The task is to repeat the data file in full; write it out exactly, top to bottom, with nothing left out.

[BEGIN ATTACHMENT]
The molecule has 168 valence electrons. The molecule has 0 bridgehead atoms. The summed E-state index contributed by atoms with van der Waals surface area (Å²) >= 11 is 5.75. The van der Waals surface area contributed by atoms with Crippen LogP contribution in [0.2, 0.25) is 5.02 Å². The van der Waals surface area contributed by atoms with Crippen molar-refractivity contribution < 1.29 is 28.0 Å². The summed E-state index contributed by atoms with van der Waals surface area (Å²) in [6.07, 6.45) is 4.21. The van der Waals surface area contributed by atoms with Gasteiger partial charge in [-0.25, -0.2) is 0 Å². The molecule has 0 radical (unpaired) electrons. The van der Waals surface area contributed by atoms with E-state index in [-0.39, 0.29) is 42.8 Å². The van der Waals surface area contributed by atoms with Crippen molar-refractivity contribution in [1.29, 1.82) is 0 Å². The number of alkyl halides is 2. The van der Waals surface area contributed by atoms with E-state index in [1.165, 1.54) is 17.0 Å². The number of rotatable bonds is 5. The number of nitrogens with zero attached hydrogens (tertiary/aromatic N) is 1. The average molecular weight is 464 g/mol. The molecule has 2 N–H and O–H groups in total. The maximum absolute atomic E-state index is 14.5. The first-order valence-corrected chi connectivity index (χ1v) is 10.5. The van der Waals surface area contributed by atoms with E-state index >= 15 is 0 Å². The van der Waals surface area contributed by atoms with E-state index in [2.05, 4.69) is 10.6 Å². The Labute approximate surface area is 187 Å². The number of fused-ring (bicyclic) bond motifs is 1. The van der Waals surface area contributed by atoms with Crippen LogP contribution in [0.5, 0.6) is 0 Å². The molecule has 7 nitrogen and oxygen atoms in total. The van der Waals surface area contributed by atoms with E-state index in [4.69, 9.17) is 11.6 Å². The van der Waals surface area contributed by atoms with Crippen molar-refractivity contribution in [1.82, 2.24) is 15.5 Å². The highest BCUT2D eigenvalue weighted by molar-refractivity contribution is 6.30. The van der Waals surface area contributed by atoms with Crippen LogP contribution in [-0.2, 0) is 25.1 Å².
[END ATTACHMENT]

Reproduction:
The molecule has 168 valence electrons. The molecule has 0 bridgehead atoms. The summed E-state index contributed by atoms with van der Waals surface area (Å²) >= 11 is 5.75. The van der Waals surface area contributed by atoms with Crippen LogP contribution in [0.2, 0.25) is 5.02 Å². The van der Waals surface area contributed by atoms with Crippen molar-refractivity contribution < 1.29 is 28.0 Å². The summed E-state index contributed by atoms with van der Waals surface area (Å²) in [6.07, 6.45) is 4.21. The van der Waals surface area contributed by atoms with Gasteiger partial charge in [-0.25, -0.2) is 0 Å². The molecule has 0 radical (unpaired) electrons. The van der Waals surface area contributed by atoms with E-state index in [-0.39, 0.29) is 42.8 Å². The van der Waals surface area contributed by atoms with Crippen molar-refractivity contribution in [1.29, 1.82) is 0 Å². The number of alkyl halides is 2. The van der Waals surface area contributed by atoms with E-state index in [1.165, 1.54) is 17.0 Å². The number of rotatable bonds is 5. The number of nitrogens with zero attached hydrogens (tertiary/aromatic N) is 1. The average molecular weight is 464 g/mol. The molecule has 2 N–H and O–H groups in total. The maximum absolute atomic E-state index is 14.5. The first-order valence-corrected chi connectivity index (χ1v) is 10.5. The van der Waals surface area contributed by atoms with E-state index >= 15 is 0 Å². The van der Waals surface area contributed by atoms with E-state index in [2.05, 4.69) is 10.6 Å². The Labute approximate surface area is 187 Å². The number of fused-ring (bicyclic) bond motifs is 1. The van der Waals surface area contributed by atoms with Crippen LogP contribution in [0.5, 0.6) is 0 Å². The molecule has 7 nitrogen and oxygen atoms in total. The van der Waals surface area contributed by atoms with E-state index in [4.69, 9.17) is 11.6 Å². The van der Waals surface area contributed by atoms with Crippen molar-refractivity contribution in [1.82, 2.24) is 15.5 Å². The highest BCUT2D eigenvalue weighted by molar-refractivity contribution is 6.30. The van der Waals surface area contributed by atoms with Crippen LogP contribution in [-0.2, 0) is 25.1 Å².